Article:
Common for Saint Nicholas
to be included in First or Second Vespers
ST. NICHOLAS, Bishop
From the Common of Holy Men and Women, page 1269.
READING II Intro. I, 3, 9-11
Appearing to us as the brightest dawn of piety and the epitome of the wondrous stars, Nicholas, the holy hierarch of Christ, trains everyone to give praise to God. As we annually commemorate him, he illuminates the way ahead of us like a light-filled beam of the sun of justice, casting the radiance of his virtues like gold-gleaming rays. Moreover, he stirs lovers of the poor, and indeed those who love Christ and those who pardon humanity, to celebrate his memory with psalmody and with hymns and, by the example he set, with mercy for those need and, through this, to purify themselves in anticipation of sojourning with us of the divine Word made flesh of the holy Virgin. . . .
Nicholas, the famous champion of those languishing in travails and prophetic high priest, by God's choice, of the metropolis Myra, was born in the city of Patara, one of the cities then illustrious in the province of Lycia, although now it is said to scarcely preserve the appearance of a village. His parents were thoroughly noble and well off, and surpassed many in their reverence toward Christ, on account of which they kept themselves free of worldly glory and were always eager to devote themselves to the works of justice. . . .
After his parents had gone to the Lord and left him much property and an abundance of money and possessions, he reckoned that he had God as his father. Gazing chastely on Him with the eye of his soul, he firmly begged the good God that he surrender his life and all his possessions, if that seemed good to Him. . . .
There was a certain man among those who were recently famous and wellborn, and he was a neighbor, his home being next to Nicholas'. Owing to the plotting and envy of Satan. . .this man was squeezed by great poverty and lack of resources. He had gone from being well off to extreme indigence. He had three daughters. . .and he was willing to station them in a brothel so that he might thereby acquire the necessities of life for himself and his household. For no man among the lordly or powerful deigned to marry them lawfully, and even among the lower-classes and those who owned the least bit of something there was no one well-minded enough to do this. And so the man looked away from his salvation and, as it were, fainted at the thought of prevailing upon God with persistence and prayer. By this logic he came to assent to situating his daughters in the abyss of such dishonor. . . . But the Lord who loves humankind, who never wishes his own creation to become hostage to sin, sent him a holy angel—I mean the god-like Nicholas—both to rescue him, along with his whole household, from poverty and destruction, and to restore readily his previous prosperity. For when he learned of the situation, the man. . .pondered in his mind this advice of Solomon's that is full of help: "God loves a person who is a cheerful giver" (Prov 22:8). . . . By the expenditure and very generous donation of his own money, Nicholas became a most ready resource for their defense, and he saved them, though they were already being led away to a death of profligacy.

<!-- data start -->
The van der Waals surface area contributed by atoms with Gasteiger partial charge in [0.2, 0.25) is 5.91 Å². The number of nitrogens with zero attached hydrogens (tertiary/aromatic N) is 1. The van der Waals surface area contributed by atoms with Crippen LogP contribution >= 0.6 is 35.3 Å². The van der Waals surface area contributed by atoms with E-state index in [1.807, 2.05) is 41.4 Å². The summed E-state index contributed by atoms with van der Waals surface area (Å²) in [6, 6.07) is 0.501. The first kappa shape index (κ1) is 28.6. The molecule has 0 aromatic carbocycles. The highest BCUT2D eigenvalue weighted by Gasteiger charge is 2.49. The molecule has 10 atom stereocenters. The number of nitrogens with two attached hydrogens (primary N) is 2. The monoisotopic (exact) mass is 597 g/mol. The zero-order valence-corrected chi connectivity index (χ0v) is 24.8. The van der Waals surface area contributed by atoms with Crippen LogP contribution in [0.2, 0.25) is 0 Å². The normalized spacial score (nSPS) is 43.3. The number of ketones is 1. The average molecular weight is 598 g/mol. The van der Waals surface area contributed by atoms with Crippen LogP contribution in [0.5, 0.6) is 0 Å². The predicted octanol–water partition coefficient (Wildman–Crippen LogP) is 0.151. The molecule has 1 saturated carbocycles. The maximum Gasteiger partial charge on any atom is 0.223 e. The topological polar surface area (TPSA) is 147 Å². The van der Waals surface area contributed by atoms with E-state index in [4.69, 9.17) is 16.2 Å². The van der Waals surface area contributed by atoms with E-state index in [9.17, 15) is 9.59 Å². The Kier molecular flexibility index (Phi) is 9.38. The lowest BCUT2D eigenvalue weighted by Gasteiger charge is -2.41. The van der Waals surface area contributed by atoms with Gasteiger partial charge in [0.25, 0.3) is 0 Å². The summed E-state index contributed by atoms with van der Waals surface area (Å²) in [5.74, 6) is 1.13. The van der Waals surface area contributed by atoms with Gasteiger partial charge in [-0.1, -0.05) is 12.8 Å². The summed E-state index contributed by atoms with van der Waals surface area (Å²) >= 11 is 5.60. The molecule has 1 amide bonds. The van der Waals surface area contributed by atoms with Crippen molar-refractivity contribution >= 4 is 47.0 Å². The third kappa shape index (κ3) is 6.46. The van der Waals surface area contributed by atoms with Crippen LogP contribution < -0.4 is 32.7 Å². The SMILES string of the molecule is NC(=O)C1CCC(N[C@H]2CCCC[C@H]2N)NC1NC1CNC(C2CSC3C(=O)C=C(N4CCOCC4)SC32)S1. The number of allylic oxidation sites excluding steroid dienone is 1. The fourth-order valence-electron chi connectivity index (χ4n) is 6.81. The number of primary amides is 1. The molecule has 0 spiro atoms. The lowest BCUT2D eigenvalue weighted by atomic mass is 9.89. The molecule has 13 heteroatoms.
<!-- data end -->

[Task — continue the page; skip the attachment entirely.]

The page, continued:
Benedictus and Magnificat Antiphon
From Benedictine Daily Prayer: A Short Breviary, compiled and edited by Maxwell E. Johnson, Oblate of Saint John's Abbey, and the Monks of Saint John's Abbey, Liturgical Press, Collegeville, Minnesota, 2005, pp. 1623-1625. Used by permission
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